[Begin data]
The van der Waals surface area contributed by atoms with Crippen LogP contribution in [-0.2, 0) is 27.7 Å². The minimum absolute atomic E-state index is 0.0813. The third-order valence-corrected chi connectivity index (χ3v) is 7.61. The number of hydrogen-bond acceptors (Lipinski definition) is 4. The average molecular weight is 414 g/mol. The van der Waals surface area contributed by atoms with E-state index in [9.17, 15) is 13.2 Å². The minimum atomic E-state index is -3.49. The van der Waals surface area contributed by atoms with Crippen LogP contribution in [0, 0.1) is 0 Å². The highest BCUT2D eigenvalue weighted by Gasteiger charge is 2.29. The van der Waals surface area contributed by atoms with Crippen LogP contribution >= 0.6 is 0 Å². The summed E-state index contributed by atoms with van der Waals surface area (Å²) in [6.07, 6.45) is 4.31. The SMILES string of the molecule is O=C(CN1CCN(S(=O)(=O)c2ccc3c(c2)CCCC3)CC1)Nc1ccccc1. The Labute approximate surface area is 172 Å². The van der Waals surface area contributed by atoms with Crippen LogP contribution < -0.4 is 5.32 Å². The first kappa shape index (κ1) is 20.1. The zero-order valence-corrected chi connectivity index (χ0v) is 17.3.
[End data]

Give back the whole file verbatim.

The van der Waals surface area contributed by atoms with Crippen LogP contribution in [-0.2, 0) is 27.7 Å². The minimum absolute atomic E-state index is 0.0813. The third-order valence-corrected chi connectivity index (χ3v) is 7.61. The number of hydrogen-bond acceptors (Lipinski definition) is 4. The average molecular weight is 414 g/mol. The van der Waals surface area contributed by atoms with E-state index in [9.17, 15) is 13.2 Å². The minimum atomic E-state index is -3.49. The van der Waals surface area contributed by atoms with Crippen LogP contribution in [0, 0.1) is 0 Å². The highest BCUT2D eigenvalue weighted by Gasteiger charge is 2.29. The van der Waals surface area contributed by atoms with Crippen LogP contribution >= 0.6 is 0 Å². The summed E-state index contributed by atoms with van der Waals surface area (Å²) in [6.07, 6.45) is 4.31. The SMILES string of the molecule is O=C(CN1CCN(S(=O)(=O)c2ccc3c(c2)CCCC3)CC1)Nc1ccccc1. The Labute approximate surface area is 172 Å². The van der Waals surface area contributed by atoms with Crippen LogP contribution < -0.4 is 5.32 Å². The first kappa shape index (κ1) is 20.1. The zero-order valence-corrected chi connectivity index (χ0v) is 17.3.